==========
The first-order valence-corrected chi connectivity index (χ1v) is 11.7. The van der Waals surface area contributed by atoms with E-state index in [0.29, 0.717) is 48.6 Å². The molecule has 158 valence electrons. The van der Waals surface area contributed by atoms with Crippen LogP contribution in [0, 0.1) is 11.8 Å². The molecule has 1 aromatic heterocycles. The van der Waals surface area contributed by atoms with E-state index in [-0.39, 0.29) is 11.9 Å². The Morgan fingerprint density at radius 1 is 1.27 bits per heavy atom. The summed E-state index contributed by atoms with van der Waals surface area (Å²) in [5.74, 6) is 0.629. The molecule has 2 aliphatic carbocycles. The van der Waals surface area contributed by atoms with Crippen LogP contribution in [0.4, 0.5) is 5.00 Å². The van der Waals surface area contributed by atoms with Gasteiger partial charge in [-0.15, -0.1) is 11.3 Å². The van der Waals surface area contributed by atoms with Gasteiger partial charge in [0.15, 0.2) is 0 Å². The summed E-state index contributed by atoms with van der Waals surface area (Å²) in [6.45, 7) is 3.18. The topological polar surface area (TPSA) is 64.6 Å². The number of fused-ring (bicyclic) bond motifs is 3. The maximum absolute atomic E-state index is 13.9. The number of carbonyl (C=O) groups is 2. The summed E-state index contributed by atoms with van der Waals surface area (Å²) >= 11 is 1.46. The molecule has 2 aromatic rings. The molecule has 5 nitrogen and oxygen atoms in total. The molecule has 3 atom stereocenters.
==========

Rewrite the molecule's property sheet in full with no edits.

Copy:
The first-order valence-corrected chi connectivity index (χ1v) is 11.7. The van der Waals surface area contributed by atoms with E-state index in [0.29, 0.717) is 48.6 Å². The molecule has 158 valence electrons. The van der Waals surface area contributed by atoms with Crippen LogP contribution in [0, 0.1) is 11.8 Å². The molecule has 1 aromatic heterocycles. The van der Waals surface area contributed by atoms with E-state index in [-0.39, 0.29) is 11.9 Å². The Morgan fingerprint density at radius 1 is 1.27 bits per heavy atom. The summed E-state index contributed by atoms with van der Waals surface area (Å²) in [5.74, 6) is 0.629. The molecule has 2 aliphatic carbocycles. The van der Waals surface area contributed by atoms with Crippen LogP contribution in [0.4, 0.5) is 5.00 Å². The van der Waals surface area contributed by atoms with Gasteiger partial charge in [-0.15, -0.1) is 11.3 Å². The van der Waals surface area contributed by atoms with Gasteiger partial charge in [0.15, 0.2) is 0 Å². The summed E-state index contributed by atoms with van der Waals surface area (Å²) in [6.45, 7) is 3.18. The topological polar surface area (TPSA) is 64.6 Å². The number of fused-ring (bicyclic) bond motifs is 3. The maximum absolute atomic E-state index is 13.9. The number of carbonyl (C=O) groups is 2. The summed E-state index contributed by atoms with van der Waals surface area (Å²) >= 11 is 1.46. The molecule has 2 aromatic rings. The molecule has 5 nitrogen and oxygen atoms in total. The molecule has 3 atom stereocenters.